On Wed, Mar 7, 2018 at 7:55 AM, Peter Lieven <p...@kamp.de> wrote:
> Am 06.03.2018 um 17:35 schrieb Peter Lieven:
>> Am 06.03.2018 um 17:07 schrieb Stefan Hajnoczi:
>>> On Mon, Mar 05, 2018 at 02:52:16PM +0000, Dr. David Alan Gilbert wrote:
>>>> * Peter Lieven (p...@kamp.de) wrote:
>>>>> Am 05.03.2018 um 12:45 schrieb Stefan Hajnoczi:
>>>>>> On Thu, Feb 22, 2018 at 12:13:50PM +0100, Peter Lieven wrote:
>>>>>>> I stumbled across the MAX_INFLIGHT_IO field that was introduced in 2015 
>>>>>>> and was curious what was the reason
>>>>>>> to choose 512MB as readahead? The question is that I found that the 
>>>>>>> source VM gets very unresponsive I/O wise
>>>>>>> while the initial 512MB are read and furthermore seems to stay 
>>>>>>> unreasponsive if we choose a high migration speed
>>>>>>> and have a fast storage on the destination VM.
>>>>>>> In our environment I modified this value to 16MB which seems to work 
>>>>>>> much smoother. I wonder if we should make
>>>>>>> this a user configurable value or define a different rate limit for the 
>>>>>>> block transfer in bulk stage at least?
>>>>>> I don't know if benchmarks were run when choosing the value.  From the
>>>>>> commit description it sounds like the main purpose was to limit the
>>>>>> amount of memory that can be consumed.
>>>>>> 16 MB also fulfills that criteria :), but why is the source VM more
>>>>>> responsive with a lower value?
>>>>>> Perhaps the issue is queue depth on the storage device - the block
>>>>>> migration code enqueues up to 512 MB worth of reads, and guest I/O has
>>>>>> to wait?
>>>>> That is my guess. Especially if the destination storage is faster we 
>>>>> basically alsways have
>>>>> 512 I/Os in flight on the source storage.
>>>>> Does anyone mind if the reduce that value to 16MB or do we need a better 
>>>>> mechanism?
>>>> We've got migration-parameters these days; you could connect it to one
>>>> of those fairly easily I think.
>>>> Try: grep -i 'cpu[-_]throttle[-_]initial'  for an example of one that's
>>>> already there.
>>>> Then you can set it to whatever you like.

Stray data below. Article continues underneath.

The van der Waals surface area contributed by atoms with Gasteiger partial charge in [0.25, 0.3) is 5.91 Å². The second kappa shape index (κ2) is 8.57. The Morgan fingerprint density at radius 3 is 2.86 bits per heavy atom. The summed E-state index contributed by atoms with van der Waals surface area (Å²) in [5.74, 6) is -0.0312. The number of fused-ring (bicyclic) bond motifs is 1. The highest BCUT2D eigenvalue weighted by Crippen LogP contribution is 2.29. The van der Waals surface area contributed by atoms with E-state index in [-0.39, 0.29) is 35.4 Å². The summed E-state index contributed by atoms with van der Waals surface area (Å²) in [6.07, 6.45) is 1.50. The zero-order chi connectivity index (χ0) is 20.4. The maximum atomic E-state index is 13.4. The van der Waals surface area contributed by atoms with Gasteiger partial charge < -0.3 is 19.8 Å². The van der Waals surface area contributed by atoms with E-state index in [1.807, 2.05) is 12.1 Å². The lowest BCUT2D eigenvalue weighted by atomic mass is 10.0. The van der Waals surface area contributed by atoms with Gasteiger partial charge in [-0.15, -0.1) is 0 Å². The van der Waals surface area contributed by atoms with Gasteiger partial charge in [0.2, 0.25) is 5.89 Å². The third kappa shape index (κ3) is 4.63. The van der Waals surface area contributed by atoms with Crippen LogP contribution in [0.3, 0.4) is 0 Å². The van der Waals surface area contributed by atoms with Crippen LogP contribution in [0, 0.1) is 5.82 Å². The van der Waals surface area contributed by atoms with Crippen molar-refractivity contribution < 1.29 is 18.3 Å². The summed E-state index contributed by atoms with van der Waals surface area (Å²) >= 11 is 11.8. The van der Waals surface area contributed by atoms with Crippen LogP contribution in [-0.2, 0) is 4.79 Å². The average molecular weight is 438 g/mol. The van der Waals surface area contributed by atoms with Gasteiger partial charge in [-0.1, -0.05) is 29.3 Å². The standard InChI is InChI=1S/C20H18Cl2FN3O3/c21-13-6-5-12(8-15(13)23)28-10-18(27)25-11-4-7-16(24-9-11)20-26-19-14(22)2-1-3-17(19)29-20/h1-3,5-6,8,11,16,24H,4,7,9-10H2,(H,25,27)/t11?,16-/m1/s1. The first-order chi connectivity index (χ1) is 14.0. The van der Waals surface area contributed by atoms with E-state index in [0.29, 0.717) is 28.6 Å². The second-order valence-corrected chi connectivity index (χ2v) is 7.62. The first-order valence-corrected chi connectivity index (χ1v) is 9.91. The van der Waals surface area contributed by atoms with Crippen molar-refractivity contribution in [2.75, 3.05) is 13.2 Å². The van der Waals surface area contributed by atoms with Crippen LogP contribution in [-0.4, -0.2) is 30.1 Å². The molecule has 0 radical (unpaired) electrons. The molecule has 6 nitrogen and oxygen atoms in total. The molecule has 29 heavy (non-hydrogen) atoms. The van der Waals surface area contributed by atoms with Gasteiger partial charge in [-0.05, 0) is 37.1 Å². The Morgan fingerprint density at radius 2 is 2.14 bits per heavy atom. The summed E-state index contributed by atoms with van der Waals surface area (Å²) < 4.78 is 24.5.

>>> It would be nice to solve the performance problem without adding a
>>> tuneable.
>>> On the other hand, QEMU has no idea what the queue depth of the device
>>> is.  Therefore it cannot prioritize guest I/O over block migration I/O.
>>> 512 parallel requests is much too high.  Most parallel I/O benchmarking
>>> is done at 32-64 queue depth.
>>> I think that 16 parallel requests is a reasonable maximum number for a
>>> background job.
>>> We need to be clear though that the purpose of this change is unrelated
>>> to the original 512 MB memory footprint goal.  It just happens to touch
>>> the same constant but the goal is now to submit at most 16 I/O requests
>>> in parallel to avoid monopolizing the I/O device.
>> I think we should really look at this. The variables that control if we stay 
>> in the while loop or not are incremented and decremented
>> at the following places:
>> mig_save_device_dirty:
>> mig_save_device_bulk:
>>     block_mig_state.submitted++;
>> blk_mig_read_cb:
>>     block_mig_state.submitted--;
>>     block_mig_state.read_done++;
>> flush_blks:
>>     block_mig_state.read_done--;
>> The condition of the while loop is:
>> (block_mig_state.submitted +
>>             block_mig_state.read_done) * BLOCK_SIZE <
>>            qemu_file_get_rate_limit(f) &&
>>            (block_mig_state.submitted +
>>             block_mig_state.read_done) <
>>            MAX_INFLIGHT_IO)
>> At first I wonder if we ever reach the rate-limit because we put the read 
>> buffers onto f AFTER we exit the while loop?
>> And even if we reach the limit we constantly maintain 512 I/Os in parallel 
>> because we immediately decrement read_done
>> when we put the buffers to f in flush_blks. In the next iteration of the 
>> while loop we then read again until we have 512 in-flight I/Os.
>> And shouldn't we have a time limit to limit the time we stay in the while 
>> loop? I think we artificially delay sending data to f?
> Thinking about it for a while I would propose the following:
> b) add MAX_PARALLEL_IO with a value of 16
> c) compare qemu_file_get_rate_limit only with block_mig_state.read_done
> This would yield in the following condition for the while loop:
> (block_mig_state.read_done * BLOCK_SIZE < qemu_file_get_rate_limit(f) &&
>  (block_mig_state.submitted + block_mig_state.read_done) < MAX_IO_BUFFERS &&
>  block_mig_state.submitted < MAX_PARALLEL_IO)
> Sounds that like a plan?

That sounds good to me.


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